Pub Type(s)

Journal Article

Language

eng

PubMed ID

30741979

Citation

Nemoto, Yoshikazu, et al. "Phosphate Binding By Sucroferric Oxyhydroxide Ameliorates Renal Injury in the Remnant Kidney Model." Scientific Reports, vol. 9, no. 1, 2019, p. 1732.
Nemoto Y, Kumagai T, Ishizawa K, et al. Phosphate binding by sucroferric oxyhydroxide ameliorates renal injury in the remnant kidney model. Sci Rep. 2019;9(1):1732.
Nemoto, Y., Kumagai, T., Ishizawa, K., Miura, Y., Shiraishi, T., Morimoto, C., ... Shibata, S. (2019). Phosphate binding by sucroferric oxyhydroxide ameliorates renal injury in the remnant kidney model. Scientific Reports, 9(1), p. 1732. doi:10.1038/s41598-018-38389-3.
Nemoto Y, et al. Phosphate Binding By Sucroferric Oxyhydroxide Ameliorates Renal Injury in the Remnant Kidney Model. Sci Rep. 2019 Feb 11;9(1):1732. PubMed PMID: 30741979.
* Article titles in AMA citation format should be in sentence-case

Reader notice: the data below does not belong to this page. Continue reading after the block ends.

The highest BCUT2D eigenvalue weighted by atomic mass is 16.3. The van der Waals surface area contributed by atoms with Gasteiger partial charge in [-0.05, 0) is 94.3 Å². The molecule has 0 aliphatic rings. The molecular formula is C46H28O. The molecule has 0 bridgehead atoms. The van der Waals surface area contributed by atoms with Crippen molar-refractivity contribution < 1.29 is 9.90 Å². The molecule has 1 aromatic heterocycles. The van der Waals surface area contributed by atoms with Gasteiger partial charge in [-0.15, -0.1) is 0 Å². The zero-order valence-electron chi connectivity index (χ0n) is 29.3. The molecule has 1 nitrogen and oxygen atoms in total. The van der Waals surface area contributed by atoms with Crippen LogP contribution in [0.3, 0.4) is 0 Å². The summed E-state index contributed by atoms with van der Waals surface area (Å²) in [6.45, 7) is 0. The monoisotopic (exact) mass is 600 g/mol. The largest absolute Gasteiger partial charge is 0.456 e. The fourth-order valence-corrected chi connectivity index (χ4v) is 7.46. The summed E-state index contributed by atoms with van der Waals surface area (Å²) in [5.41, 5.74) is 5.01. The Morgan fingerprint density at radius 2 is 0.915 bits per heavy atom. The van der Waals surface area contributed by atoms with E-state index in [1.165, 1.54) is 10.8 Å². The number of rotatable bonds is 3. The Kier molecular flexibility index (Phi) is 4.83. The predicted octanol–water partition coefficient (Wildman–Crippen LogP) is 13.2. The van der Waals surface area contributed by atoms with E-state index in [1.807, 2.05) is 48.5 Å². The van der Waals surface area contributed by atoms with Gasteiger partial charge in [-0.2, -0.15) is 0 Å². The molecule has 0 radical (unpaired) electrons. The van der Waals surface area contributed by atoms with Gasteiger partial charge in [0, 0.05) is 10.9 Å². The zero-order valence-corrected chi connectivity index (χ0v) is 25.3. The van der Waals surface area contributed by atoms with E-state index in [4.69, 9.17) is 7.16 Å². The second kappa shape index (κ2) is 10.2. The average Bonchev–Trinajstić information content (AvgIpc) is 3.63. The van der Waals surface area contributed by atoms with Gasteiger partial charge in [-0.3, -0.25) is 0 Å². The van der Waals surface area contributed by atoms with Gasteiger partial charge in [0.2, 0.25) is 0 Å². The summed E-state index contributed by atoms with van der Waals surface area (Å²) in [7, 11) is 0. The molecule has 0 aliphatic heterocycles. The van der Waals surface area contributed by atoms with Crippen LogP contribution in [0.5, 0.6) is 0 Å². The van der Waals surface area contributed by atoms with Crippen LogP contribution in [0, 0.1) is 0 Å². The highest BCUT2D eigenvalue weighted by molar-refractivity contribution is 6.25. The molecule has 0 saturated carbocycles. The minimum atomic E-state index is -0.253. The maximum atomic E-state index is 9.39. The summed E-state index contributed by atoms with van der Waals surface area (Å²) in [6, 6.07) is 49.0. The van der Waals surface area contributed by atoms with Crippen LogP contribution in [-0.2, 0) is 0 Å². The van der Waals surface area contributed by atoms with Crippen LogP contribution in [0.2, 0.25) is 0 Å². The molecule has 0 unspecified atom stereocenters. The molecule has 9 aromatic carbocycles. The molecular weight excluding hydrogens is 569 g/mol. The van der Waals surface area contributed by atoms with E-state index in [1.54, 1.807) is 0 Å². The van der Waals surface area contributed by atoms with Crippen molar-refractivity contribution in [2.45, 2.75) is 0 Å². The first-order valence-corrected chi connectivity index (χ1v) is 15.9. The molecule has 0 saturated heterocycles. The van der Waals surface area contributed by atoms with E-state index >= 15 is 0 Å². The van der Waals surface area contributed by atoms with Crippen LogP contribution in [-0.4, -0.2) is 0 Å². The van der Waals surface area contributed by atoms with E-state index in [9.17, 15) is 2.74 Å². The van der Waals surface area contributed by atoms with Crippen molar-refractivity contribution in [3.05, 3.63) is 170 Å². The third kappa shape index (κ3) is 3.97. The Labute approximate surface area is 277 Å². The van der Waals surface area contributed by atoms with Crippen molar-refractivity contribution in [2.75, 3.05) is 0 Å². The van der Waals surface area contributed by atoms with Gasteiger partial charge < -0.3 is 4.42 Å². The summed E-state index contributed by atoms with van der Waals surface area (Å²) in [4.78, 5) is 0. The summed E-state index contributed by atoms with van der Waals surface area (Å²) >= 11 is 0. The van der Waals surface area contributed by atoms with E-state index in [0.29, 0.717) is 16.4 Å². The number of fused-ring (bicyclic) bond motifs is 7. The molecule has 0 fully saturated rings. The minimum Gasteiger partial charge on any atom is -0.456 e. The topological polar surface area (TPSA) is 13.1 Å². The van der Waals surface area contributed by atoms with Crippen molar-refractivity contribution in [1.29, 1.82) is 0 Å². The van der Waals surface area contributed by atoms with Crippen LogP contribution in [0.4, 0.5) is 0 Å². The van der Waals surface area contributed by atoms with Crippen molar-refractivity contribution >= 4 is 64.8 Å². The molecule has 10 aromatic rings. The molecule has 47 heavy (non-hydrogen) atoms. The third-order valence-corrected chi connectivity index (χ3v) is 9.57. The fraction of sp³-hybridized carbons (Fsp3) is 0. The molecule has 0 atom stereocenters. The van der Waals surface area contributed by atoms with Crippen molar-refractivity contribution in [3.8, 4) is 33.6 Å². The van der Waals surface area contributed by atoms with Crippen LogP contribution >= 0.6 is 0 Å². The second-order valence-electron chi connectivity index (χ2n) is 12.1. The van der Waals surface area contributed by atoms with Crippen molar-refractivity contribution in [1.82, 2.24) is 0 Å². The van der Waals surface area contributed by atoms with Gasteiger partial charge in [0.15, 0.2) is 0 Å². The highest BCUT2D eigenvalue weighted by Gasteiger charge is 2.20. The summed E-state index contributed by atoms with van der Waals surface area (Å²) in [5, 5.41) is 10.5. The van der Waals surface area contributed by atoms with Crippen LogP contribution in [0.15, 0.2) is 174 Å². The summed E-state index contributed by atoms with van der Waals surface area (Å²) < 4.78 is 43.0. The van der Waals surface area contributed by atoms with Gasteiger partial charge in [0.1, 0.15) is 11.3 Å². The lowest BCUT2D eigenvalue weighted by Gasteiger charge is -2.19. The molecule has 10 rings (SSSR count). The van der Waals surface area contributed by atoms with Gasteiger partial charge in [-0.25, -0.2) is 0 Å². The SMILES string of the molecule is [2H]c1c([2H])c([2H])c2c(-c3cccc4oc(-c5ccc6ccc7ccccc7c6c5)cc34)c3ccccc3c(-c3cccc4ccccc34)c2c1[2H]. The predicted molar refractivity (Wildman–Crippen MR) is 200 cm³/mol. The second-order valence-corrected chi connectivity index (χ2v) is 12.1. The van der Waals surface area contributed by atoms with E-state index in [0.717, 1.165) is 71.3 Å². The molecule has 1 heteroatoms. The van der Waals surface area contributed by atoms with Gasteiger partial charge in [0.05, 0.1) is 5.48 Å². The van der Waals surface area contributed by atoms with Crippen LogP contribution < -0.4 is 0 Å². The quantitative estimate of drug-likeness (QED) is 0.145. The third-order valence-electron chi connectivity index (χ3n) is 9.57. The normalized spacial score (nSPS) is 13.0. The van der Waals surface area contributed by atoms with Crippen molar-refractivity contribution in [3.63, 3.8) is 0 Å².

TY - JOUR T1 - Phosphate binding by sucroferric oxyhydroxide ameliorates renal injury in the remnant kidney model. AU - Nemoto,Yoshikazu, AU - Kumagai,Takanori, AU - Ishizawa,Kenichi, AU - Miura,Yutaka, AU - Shiraishi,Takeshi, AU - Morimoto,Chikayuki, AU - Sakai,Kazuhiro, AU - Omizo,Hiroki, AU - Yamazaki,Osamu, AU - Tamura,Yoshifuru, AU - Fujigaki,Yoshihide, AU - Kawachi,Hiroshi, AU - Kuro-O,Makoto, AU - Uchida,Shunya, AU - Shibata,Shigeru, Y1 - 2019/02/11/ PY - 2018/09/03/received PY - 2018/12/27/accepted PY - 2019/2/12/entrez PY - 2019/2/12/pubmed PY - 2019/2/12/medline SP - 1732 EP - 1732 JF - Scientific reports JO - Sci Rep VL - 9 IS - 1 N2 - Recent clinical studies indicate that the disturbed phosphate metabolism in chronic kidney disease (CKD) may facilitate kidney injury; nonetheless, the causal role of phosphate in CKD progression remains to be elucidated. Here, we show that intestinal phosphate binding by sucroferric oxyhydroxide (SF) ameliorates renal injury in the rat remnant kidney model. Sprague-Dawley rats received 5/6 nephrectomy (RK) and had a normal chow or the same diet containing SF (RK + SF). RK rats showed increased plasma FGF23 and phosphate levels, which were suppressed by SF administration. Of note, albuminuria in RK rats was significantly ameliorated by SF at both 4 and 8 weeks. SF also attenuated glomerulosclerosis and tubulointerstitial injury. Moreover, several different approaches confirmed the protective effects on podocytes, explaining the attenuation of glomerulosclerosis and albuminuria observed in this study. As a possible mechanism, we found that SF attenuated renal inflammation and fibrosis in RK rats. Interestingly, von Kossa staining of the kidney revealed calcium phosphate deposition in neither RK nor RK + SF rats; however, plasma levels of calciprotein particles were significantly reduced by SF. These data indicate that latent positive phosphate balance accelerates CKD progression from early stages, even when overt ectopic calcification is absent. SN - 2045-2322 UR - https://www.unboundmedicine.com/medline/citation/30741979/Phosphate_binding_by_sucroferric_oxyhydroxide_ameliorates_renal_injury_in_the_remnant_kidney_model L2 - http://dx.doi.org/10.1038/s41598-018-38389-3 DB - PRIME DP - Unbound Medicine ER -